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Good daily vitamin?

Are all multi-vitamins the same? I want to start taking one but have no idea where to start.

 
angiemgiu

Asked by angiemgiu at 9:31 PM on Oct. 26, 2008 in Diet & Fitness

Level 14 (1,381 Credits)
This question is closed.
Answers (11)
  • Choosing a good multi is hard because it depends on if you are menstruating, pre-menopausal, or in menopause. Also, my biggest caution is to find out what sorts of fillers and coatings are in/on the vitamins. Liquid vitamins are more easily absorbed because your body is not having to break down unnatural coatings, flavorings, etc. Also, by the time your body breaks down certain capsules and coatings, you may only absorb up to 10% of the vitamins. What is the point of "saving money" for a big bottle of vitamins if you are only getting 10% of the recommended dose? I say go to your health food store and buy a good woman's formula. B vitamins, zinc, magnesium (it should have vitamins AND minerals in it) just to name a few. pm me if you need more help ;)
    KnoxvilleDoula

    Answer by KnoxvilleDoula at 10:27 PM on Oct. 26, 2008

  • I get walmart's brand (Equate) of one a day weight smart.
    flutterfae

    Answer by flutterfae at 9:44 PM on Oct. 26, 2008

  • I 100% agree with knoxvilledoula.
    MarGeee

    Answer by MarGeee at 11:07 PM on Oct. 26, 2008

  • I use Woman's One a Day....I like them very much!
    robinann5

    Answer by robinann5 at 11:30 PM on Oct. 26, 2008

  • Vitamins are not created equal. To help you sort through the maze of supplements, The NutriSearch Comparative Guide to Nutritional Supplements (available at amazon.com) is your roadmap to understanding the remarkable protective powers of vitamins, minerals, and antioxidants. Inside, you will find over 1,500 US and Canadian supplements scientifically rated and compared, 18 critical Health Support Criteria required to evaluate supplements, so you can easily compare top-rated products. Determine which supplement is best for you and your family, using a scientifically-based approach. The NutriSearch Comparative Guide to Nutritional Supplements is the way for you to find a quality nutritional supplement that best suits your needs. For those interested in optimizing their health and warding off the aging process, this guide is a must!

    livewell4me

    Answer by livewell4me at 9:32 AM on Oct. 27, 2008

  • Bioavailability is defined as the degree and rate at which a substance (as a drug) is absorbed into a living system or is made available at the site of physiological activity. Different vitamins and minerals have different absorption rates regardless of their source (tablet, liquid, powder, or food). Calcium, for example, has a fairly standard absorption rate (~25-35%). The delivery form does not generally make a significant difference. There are many factors that can affect the absorption of vitamins and minerals. Some of these factors are a function of the person taking the nutrient and are dependent on the age of the person, the integrity of their digestive system, the state of their health, the time of day, the person's gender, and if the supplements were taken on a full or empty stomach.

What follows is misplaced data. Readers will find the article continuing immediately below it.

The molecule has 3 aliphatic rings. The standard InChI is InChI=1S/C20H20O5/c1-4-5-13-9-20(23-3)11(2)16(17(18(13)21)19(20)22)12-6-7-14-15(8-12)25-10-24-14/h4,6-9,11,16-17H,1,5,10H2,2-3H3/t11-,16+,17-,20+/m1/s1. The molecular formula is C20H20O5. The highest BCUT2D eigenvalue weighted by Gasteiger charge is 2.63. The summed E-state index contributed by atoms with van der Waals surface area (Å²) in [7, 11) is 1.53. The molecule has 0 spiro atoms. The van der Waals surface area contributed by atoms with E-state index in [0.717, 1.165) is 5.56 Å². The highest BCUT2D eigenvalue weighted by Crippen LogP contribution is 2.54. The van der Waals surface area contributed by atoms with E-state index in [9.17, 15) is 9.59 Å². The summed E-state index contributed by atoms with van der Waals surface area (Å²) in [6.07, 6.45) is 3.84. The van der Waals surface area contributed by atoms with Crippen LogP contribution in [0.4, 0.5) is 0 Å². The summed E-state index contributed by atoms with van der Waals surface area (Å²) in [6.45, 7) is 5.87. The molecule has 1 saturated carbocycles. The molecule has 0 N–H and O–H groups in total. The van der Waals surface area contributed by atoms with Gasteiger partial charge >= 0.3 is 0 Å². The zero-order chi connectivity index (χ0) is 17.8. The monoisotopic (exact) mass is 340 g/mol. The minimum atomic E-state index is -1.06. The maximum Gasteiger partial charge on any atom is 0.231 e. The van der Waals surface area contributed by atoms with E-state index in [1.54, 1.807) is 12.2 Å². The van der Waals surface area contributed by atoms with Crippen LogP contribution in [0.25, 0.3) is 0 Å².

livewell4me

    Answer by livewell4me at 9:44 AM on Oct. 27, 2008

  • People whose nutrient needs are greater - such as growing children, pregnant or lactating women, and those who are currently deficient - may have significantly enhanced absorption rates for certain nutrients.
    Recently, some individuals and companies have made claims that their products are superior because they are "98% absorbed" (or some similar number). This is a misleading statement because there are far too many variables to imply that an individual's absorption is a certain percent of the material consumed.
    From this, it is obvious that stating a specific absorption rate on a package or in advertising is almost always misleading and inaccurate.
    livewell4me

    Answer by livewell4me at 9:46 AM on Oct. 27, 2008

  • fruit
    keyaziz

    Answer by keyaziz at 10:32 AM on Oct. 27, 2008

  • Lyle MacWilliam author of Comparative Guide to Nutritional Supplements was on USANA's medical advisory board from 2003 to 2006-- during the time he wrote the 4th ed. Lyle MacWilliam never disclosed that fact to anyone.One of his claimed "INDEPENDENT authorities" used to make the blendedstandard to determine the best formula was Dr. Ray Strand. What isn't disclosed to any reader of the book is the following.Dr. Ray Strand is on USANA's medical advisory board. Dy Ray Strand and wife are USANA distributors at the director ranking which makes on average $104,000 a year on commissions. So how could Lyle MacWilliam claim Dr. Ray Strand is an "INDEPENDENT" authority?Since Lyle MacWilliam was on USANA's medical advisory board from 2003 to 2006 without disclosing that fact, this makes the book NONCREDIBLE. The book is nothing more than a sales tool sold to USANA distributors to be used to recruit people into USANA's pyramid scheme.
    KnoxvilleDoula

    Answer by KnoxvilleDoula at 11:12 AM on Oct. 27, 2008

  • http://finance.google.com/group/google.finance.660911/browse_thread/thread/e013af691b1c49a0

    be careful about pyramid schemes/books/people who have financial interests in supplements.
    KnoxvilleDoula

    Answer by KnoxvilleDoula at 11:13 AM on Oct. 27, 2008

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